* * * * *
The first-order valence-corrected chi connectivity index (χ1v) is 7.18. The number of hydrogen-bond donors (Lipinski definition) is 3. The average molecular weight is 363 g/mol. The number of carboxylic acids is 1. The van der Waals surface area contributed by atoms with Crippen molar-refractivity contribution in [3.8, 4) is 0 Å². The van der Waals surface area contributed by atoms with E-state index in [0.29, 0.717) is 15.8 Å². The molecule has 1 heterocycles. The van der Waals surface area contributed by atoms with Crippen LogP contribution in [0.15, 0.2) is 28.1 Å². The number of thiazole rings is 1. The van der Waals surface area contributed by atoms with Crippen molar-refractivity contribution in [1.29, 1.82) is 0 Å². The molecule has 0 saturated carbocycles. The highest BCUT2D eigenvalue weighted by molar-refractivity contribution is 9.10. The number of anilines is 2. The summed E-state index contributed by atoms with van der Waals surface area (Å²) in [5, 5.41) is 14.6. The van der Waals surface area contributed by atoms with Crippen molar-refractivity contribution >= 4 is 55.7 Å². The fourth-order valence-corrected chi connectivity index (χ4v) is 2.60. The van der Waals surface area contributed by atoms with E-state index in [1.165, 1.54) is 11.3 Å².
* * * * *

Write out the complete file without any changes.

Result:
The first-order valence-corrected chi connectivity index (χ1v) is 7.18. The number of hydrogen-bond donors (Lipinski definition) is 3. The average molecular weight is 363 g/mol. The number of carboxylic acids is 1. The van der Waals surface area contributed by atoms with Crippen molar-refractivity contribution in [3.8, 4) is 0 Å². The van der Waals surface area contributed by atoms with E-state index in [0.29, 0.717) is 15.8 Å². The molecule has 1 heterocycles. The van der Waals surface area contributed by atoms with Crippen LogP contribution in [0.15, 0.2) is 28.1 Å². The number of thiazole rings is 1. The van der Waals surface area contributed by atoms with Crippen molar-refractivity contribution in [1.29, 1.82) is 0 Å². The molecule has 0 saturated carbocycles. The highest BCUT2D eigenvalue weighted by molar-refractivity contribution is 9.10. The number of anilines is 2. The summed E-state index contributed by atoms with van der Waals surface area (Å²) in [5, 5.41) is 14.6. The van der Waals surface area contributed by atoms with Crippen molar-refractivity contribution >= 4 is 55.7 Å². The fourth-order valence-corrected chi connectivity index (χ4v) is 2.60. The van der Waals surface area contributed by atoms with E-state index in [1.165, 1.54) is 11.3 Å².